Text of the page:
Margaret River Railway

Margaret River Railway, Western Australia The Margaret River Railway was officially opened to the public by the Minister for Works, Alex McCallum, on the 7th of November, 1924. The railway line extented from Busselton to Flinders Bay.

"Margaret River Railway. Official opening. Mr McCallum optimistic. Busselton, November 7. More than forty miles of permanent railway were officially added to the State railway system to-day, when the Busselton-Margaret River section was declared open for traffic by the Minister for Works (Mr A McCallum)…The Minister for Works expressed confidence that now a substantial start had been made with the development of the South-West, much progress and wealth would result…"West Australian, 10 November 1924.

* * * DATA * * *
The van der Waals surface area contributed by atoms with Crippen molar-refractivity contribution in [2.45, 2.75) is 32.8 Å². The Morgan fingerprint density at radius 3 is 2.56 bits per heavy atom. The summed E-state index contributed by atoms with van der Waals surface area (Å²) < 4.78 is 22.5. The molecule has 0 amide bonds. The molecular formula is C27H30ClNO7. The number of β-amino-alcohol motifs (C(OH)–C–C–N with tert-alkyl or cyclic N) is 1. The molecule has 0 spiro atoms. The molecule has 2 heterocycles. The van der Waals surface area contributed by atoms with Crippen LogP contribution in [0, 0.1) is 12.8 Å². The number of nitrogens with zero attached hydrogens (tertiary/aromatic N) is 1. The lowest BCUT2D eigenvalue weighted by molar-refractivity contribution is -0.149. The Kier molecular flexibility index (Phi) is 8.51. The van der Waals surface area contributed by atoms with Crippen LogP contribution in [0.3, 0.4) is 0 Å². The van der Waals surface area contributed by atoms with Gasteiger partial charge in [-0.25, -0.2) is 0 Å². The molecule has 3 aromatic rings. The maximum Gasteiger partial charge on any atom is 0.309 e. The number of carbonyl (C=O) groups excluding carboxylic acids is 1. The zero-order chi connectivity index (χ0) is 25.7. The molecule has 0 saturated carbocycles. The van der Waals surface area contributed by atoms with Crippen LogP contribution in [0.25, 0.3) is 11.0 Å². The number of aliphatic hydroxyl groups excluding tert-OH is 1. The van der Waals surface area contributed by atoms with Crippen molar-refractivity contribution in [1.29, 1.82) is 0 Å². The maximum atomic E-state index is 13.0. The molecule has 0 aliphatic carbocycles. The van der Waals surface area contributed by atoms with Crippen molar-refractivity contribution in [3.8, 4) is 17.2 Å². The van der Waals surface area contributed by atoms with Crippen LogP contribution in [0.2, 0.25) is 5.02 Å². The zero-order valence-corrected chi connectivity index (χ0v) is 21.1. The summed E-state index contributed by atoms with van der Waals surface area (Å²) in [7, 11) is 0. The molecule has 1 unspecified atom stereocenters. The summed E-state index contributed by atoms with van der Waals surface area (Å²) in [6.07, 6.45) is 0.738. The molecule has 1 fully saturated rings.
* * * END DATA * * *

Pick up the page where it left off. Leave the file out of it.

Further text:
In 1885, prior to the opening, M.C. Davies and his private company had built their own railway network from Flinders Bay to Margaret River . The network was built to service the growing timber industry. However in 1912, the Western Australian Government Railways (W.A.G.R) took over the line and proceeded to recondition and connect it with the Busselton line. The Pubic Works Department had the task of reconditioning the 22 miles of old line. They also had to build a 3 and a half mile deviation due to the steepness of the terrain. An interesting point to note was that from 1900-1914, aproximately 17 million railway sleepers were cut from the forests in the Margaret River and Augusta region.

Prior to the new railway being connected to the Busselton line, all timbers were transported by ship.

In the 1950's, the State Government decided to closed down a third of all their rail networks because they could no longer support the services. This unfortuanately included the Busselton to Flinders Bay line. With much protest from the locals the line was officially closed on the 1st july, 1957.